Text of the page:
IRVING, Texas — Check the antifreeze, grab the mittens, make sure the airport’s not snowed in.
We’re going to the Super Bowl.
In New Jersey. In February!
NFL owners voted Tuesday to put the 2014 Super Bowl in the new $1.6 billion Meadowlands Stadium that this season will become home to the New York Jets and Giants. It’s the first time the league has gone to a cold weather site that doesn’t have a dome and, until now, those places couldn’t even bid on the big game.
The league made an exception for the New York area, and New York only. But just a few years ago, the NHL experimented with an outdoor game on New Year’s Day, and it was such a success that teams now fight to host what’s become an annual event.
“We believe the owners have the faith in us that 3½ years from now we’ll put on a remarkable event,” Giants co-owner Jonathan Tisch said on the NFL Network. “The greatest game in the world will be played on the greatest stage in the world.”
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For all the hoopla on putting the Super Bowl in the Big Apple, it wasn’t a slam-dunk. It took four votes by NFL owners to pick New Jersey over two Florida cities, Miami and Tampa. Miami was eliminated after the second ballot.
If the NFL decides to wait and see how this foray into the great outdoors in winter goes, it could be until about 2019 or 2020 to try again because it takes a year or two to put together a bid for a game that’s another four years away.
The slogan for New York’s bid is “Make Some History.” The first piece likely to be made is a record-low temperature at kickoff. The current record is 39 degrees in 1972 at Tulane Stadium in New Orleans, and that would be considered a warm February day in East Rutherford, N.J.
There’s never been snow in a Super Bowl game and that could happen, too.
The average temperature range for the Meadowlands area during February is 24 to 40 degrees, with several inches of rain, according to the bid documents. Remember, the game kicks off after sunset in the Eastern time zone, so temperatures would be dropping throughout the night.
Planners have factored it all in. They’re plotting giveaways to warm hands and seats, having hundreds of folks ready to shovel away snow and anything else they can do to make the experience more than just bearable.
For all the inconvenience to those in the stadium, it might look great on TV.
Think of all the shots from the “Ice Bowl” with steam coming out of players’ mouths. More recently, there was the snowy game in New England that became known for the “Tuck Rule.”
Of course, this game also will have the glitz and spectacle that comes with being just outside New York City — like having the Manhattan skyline in the distance. There were cheers in Times Square as the decision was announced on jumbo-screen TVs.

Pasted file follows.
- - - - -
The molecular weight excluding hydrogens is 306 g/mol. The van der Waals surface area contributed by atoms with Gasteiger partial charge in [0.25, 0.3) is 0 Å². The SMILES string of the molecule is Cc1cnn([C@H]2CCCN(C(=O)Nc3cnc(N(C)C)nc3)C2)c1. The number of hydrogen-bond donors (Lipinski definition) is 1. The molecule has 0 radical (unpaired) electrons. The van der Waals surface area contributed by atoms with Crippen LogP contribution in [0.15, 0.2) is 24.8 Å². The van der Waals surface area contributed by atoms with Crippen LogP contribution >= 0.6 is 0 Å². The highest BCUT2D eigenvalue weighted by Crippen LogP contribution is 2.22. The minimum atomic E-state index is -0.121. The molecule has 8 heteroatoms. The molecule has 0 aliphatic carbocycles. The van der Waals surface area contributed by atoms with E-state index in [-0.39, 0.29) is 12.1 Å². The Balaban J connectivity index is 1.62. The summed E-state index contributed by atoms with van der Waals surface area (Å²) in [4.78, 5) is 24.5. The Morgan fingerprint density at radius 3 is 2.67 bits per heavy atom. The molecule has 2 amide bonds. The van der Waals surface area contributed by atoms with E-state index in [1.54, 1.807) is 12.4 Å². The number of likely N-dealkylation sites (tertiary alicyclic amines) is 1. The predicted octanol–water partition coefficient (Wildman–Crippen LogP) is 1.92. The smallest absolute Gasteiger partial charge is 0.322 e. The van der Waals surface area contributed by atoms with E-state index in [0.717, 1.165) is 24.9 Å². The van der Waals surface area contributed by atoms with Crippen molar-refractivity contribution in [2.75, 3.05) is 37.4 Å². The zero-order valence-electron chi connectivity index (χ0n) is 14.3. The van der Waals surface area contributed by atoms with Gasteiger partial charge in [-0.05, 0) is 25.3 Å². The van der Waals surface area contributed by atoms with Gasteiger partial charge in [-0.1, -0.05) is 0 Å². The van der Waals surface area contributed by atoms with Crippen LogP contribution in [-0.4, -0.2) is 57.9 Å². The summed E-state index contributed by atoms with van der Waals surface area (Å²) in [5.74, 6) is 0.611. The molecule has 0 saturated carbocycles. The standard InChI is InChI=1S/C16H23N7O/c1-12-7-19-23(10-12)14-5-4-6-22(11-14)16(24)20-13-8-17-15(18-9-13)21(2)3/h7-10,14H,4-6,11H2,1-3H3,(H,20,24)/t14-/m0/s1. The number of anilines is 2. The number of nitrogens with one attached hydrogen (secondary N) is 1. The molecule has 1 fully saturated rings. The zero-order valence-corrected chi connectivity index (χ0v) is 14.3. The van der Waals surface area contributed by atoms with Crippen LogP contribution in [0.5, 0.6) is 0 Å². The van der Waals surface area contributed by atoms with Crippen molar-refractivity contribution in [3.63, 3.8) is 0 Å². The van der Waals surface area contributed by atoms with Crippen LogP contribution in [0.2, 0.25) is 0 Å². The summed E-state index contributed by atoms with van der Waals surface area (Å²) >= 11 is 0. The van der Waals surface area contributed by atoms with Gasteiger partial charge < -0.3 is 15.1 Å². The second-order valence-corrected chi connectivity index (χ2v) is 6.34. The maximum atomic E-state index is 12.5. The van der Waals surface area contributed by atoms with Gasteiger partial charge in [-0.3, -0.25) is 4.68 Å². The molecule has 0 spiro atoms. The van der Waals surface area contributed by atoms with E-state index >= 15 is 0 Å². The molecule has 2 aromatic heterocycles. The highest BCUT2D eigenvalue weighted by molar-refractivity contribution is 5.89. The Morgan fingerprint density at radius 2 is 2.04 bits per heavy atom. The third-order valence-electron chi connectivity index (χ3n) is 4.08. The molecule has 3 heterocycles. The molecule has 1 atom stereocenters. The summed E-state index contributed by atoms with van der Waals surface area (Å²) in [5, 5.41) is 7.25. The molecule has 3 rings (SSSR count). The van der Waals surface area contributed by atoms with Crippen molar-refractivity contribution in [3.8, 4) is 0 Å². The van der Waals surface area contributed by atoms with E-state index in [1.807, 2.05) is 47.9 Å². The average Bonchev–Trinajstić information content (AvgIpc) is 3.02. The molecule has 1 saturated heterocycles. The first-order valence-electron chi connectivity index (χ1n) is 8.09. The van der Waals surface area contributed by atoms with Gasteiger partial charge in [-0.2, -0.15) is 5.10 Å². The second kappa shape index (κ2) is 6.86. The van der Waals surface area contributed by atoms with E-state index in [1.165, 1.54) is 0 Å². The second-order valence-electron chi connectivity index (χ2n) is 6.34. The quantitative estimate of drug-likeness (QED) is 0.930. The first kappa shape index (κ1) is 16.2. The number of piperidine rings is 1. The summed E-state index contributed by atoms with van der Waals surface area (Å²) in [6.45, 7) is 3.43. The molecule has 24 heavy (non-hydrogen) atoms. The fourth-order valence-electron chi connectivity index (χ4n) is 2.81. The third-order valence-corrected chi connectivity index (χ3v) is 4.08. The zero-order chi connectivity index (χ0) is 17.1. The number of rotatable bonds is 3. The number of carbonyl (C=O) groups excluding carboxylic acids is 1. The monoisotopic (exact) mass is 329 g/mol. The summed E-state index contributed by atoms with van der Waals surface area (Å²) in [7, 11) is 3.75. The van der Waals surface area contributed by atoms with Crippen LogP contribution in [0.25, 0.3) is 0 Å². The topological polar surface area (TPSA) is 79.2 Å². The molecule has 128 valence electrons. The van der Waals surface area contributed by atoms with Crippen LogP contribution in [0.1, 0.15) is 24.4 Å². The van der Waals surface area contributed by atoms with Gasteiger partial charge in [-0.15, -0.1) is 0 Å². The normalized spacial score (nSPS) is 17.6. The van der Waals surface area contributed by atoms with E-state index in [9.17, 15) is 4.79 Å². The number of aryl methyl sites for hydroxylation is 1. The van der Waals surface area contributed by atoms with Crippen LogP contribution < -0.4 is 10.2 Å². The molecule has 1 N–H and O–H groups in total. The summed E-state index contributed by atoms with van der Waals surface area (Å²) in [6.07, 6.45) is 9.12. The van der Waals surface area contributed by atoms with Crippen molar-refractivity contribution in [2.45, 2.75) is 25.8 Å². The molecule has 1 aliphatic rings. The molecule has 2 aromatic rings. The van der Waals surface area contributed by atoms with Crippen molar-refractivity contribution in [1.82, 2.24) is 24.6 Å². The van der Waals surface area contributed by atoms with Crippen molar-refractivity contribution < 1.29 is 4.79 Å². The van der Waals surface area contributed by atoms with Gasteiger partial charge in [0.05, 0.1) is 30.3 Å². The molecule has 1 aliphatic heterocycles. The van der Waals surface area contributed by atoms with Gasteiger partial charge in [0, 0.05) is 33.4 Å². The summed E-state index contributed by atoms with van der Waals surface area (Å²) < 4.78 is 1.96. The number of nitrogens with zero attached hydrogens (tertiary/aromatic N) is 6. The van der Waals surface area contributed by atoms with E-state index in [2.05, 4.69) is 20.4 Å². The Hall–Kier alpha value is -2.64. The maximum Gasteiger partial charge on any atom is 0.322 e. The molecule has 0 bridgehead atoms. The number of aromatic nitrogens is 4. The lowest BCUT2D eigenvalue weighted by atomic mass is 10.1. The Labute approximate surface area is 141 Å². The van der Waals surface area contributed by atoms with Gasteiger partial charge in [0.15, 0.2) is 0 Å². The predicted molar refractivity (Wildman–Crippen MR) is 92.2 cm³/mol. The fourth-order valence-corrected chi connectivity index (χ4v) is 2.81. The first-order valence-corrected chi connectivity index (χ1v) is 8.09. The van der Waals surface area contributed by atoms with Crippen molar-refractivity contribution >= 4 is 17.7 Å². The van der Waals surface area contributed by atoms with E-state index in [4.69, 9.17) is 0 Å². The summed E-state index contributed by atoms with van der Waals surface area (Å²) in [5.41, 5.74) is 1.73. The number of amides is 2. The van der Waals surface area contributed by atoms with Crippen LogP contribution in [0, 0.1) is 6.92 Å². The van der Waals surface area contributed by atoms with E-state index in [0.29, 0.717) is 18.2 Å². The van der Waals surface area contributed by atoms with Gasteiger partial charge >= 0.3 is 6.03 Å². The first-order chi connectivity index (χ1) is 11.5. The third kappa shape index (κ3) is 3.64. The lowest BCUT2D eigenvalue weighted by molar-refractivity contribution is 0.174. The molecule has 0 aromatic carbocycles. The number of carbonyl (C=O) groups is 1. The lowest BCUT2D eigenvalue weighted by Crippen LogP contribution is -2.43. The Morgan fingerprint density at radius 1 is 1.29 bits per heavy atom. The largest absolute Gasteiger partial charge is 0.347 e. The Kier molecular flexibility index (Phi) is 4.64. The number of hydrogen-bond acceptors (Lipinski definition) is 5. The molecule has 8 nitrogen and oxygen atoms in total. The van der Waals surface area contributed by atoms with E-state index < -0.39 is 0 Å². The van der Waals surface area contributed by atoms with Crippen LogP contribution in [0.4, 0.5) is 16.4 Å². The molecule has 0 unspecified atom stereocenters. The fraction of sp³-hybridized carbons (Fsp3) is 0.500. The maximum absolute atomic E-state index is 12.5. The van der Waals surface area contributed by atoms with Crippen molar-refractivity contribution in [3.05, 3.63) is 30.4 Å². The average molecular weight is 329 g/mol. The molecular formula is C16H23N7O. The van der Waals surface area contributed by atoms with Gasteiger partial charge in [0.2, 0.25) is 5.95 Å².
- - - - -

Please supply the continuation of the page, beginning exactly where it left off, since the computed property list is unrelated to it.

Jets owner Woody Johnson wasted no time in raising the possibility of a Jets-Giants showdown in four years.
“We’ll try to be in that Super Bowl together,” he said, then turned to Tisch. “Am I right?”
Being in the big city will give the league a chance to try making the big game even bigger, if that’s even possible. Buildup will include everything from a float in the Macy’s Thanksgiving Day parade to parties at internationally renowned destinations.
The flip side is that security will become a bigger issue, perhaps among the most expensive pieces of the budget. An expected economic impact of $550 million would help offset some of the cost.
Still, it’s the weather that makes this decision so significant.
The NFL traditionally has required an average temperature of 50 degrees or a dome for a team to bid on hosting the Super Bowl. The rule was made for the comfort and convenience of fans and players. Anyone who has ever planned an outdoor event can appreciate how much of a relief it is to not worry about the weather. Neutral conditions, like those in a dome, also are supposed to help the caliber of play.
It’s been at least 57 degrees for every Super Bowl since 1975, when it was 46. Both that game and the record-low in ’72 were in New Orleans, before the Superdome opened.
Something else to consider is that hosting a Super Bowl involves a lot more than the game itself. The week before is filled with practices, parties and the league’s popular “NFL Experience,” a carnival-like event with games, souvenirs and much more.
Florida, California and domed stadiums were part of an informal rotation for many years. With more cities building big, expensive stadiums, more places want their turn to host.
Yet some places with new or newly renovated facilities haven’t even had a chance to bid before because of their weather, such as Washington, Philadelphia, Chicago, New England, Seattle, Denver and Green Bay. Surely they will use this precedent to change, or at least loosen, the 50-degree rule for Super Bowl bids.
The upcoming Super Bowl, in February 2011, will be at Cowboys Stadium, followed by Indianapolis’ new stadium in 2012 and a 2013 return to the Superdome for the first time since Hurricane Katrina ripped off part of the roof.
For now, a question: Anybody have a 1,300-day forecast?